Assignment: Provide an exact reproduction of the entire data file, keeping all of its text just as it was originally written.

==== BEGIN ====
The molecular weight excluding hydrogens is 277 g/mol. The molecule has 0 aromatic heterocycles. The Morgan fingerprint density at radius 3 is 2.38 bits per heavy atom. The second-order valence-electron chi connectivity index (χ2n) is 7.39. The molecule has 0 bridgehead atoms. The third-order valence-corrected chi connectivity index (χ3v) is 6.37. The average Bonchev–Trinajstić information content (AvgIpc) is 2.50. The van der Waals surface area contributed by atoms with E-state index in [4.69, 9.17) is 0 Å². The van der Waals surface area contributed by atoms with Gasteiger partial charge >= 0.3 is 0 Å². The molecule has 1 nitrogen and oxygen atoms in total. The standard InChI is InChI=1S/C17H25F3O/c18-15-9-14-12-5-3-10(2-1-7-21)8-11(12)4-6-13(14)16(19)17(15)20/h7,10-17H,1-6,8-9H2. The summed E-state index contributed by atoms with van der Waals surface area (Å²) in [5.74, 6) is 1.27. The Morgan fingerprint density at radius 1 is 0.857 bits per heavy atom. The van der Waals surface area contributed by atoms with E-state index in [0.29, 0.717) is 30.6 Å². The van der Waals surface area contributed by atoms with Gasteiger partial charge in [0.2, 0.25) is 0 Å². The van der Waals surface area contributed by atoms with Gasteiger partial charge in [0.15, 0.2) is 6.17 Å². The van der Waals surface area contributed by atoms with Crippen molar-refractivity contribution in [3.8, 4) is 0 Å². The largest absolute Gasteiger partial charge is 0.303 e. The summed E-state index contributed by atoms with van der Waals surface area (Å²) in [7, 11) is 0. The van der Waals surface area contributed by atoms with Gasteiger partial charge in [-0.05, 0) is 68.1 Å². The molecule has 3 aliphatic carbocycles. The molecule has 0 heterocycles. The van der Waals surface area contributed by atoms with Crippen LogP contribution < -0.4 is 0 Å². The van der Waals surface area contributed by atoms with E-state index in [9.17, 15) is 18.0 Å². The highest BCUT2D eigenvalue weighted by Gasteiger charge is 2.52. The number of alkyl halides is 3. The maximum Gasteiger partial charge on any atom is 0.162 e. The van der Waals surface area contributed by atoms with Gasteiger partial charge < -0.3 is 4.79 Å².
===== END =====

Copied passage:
The molecular weight excluding hydrogens is 277 g/mol. The molecule has 0 aromatic heterocycles. The Morgan fingerprint density at radius 3 is 2.38 bits per heavy atom. The second-order valence-electron chi connectivity index (χ2n) is 7.39. The molecule has 0 bridgehead atoms. The third-order valence-corrected chi connectivity index (χ3v) is 6.37. The average Bonchev–Trinajstić information content (AvgIpc) is 2.50. The van der Waals surface area contributed by atoms with E-state index in [4.69, 9.17) is 0 Å². The van der Waals surface area contributed by atoms with Gasteiger partial charge >= 0.3 is 0 Å². The molecule has 1 nitrogen and oxygen atoms in total. The standard InChI is InChI=1S/C17H25F3O/c18-15-9-14-12-5-3-10(2-1-7-21)8-11(12)4-6-13(14)16(19)17(15)20/h7,10-17H,1-6,8-9H2. The summed E-state index contributed by atoms with van der Waals surface area (Å²) in [5.74, 6) is 1.27. The Morgan fingerprint density at radius 1 is 0.857 bits per heavy atom. The van der Waals surface area contributed by atoms with E-state index in [0.29, 0.717) is 30.6 Å². The van der Waals surface area contributed by atoms with Gasteiger partial charge in [0.2, 0.25) is 0 Å². The van der Waals surface area contributed by atoms with Gasteiger partial charge in [0.15, 0.2) is 6.17 Å². The van der Waals surface area contributed by atoms with Crippen molar-refractivity contribution in [3.8, 4) is 0 Å². The largest absolute Gasteiger partial charge is 0.303 e. The summed E-state index contributed by atoms with van der Waals surface area (Å²) in [7, 11) is 0. The van der Waals surface area contributed by atoms with Gasteiger partial charge in [-0.05, 0) is 68.1 Å². The molecule has 3 aliphatic carbocycles. The molecule has 0 heterocycles. The van der Waals surface area contributed by atoms with Crippen LogP contribution < -0.4 is 0 Å². The van der Waals surface area contributed by atoms with E-state index in [9.17, 15) is 18.0 Å². The highest BCUT2D eigenvalue weighted by Gasteiger charge is 2.52. The number of alkyl halides is 3. The maximum Gasteiger partial charge on any atom is 0.162 e. The van der Waals surface area contributed by atoms with Gasteiger partial charge < -0.3 is 4.79 Å².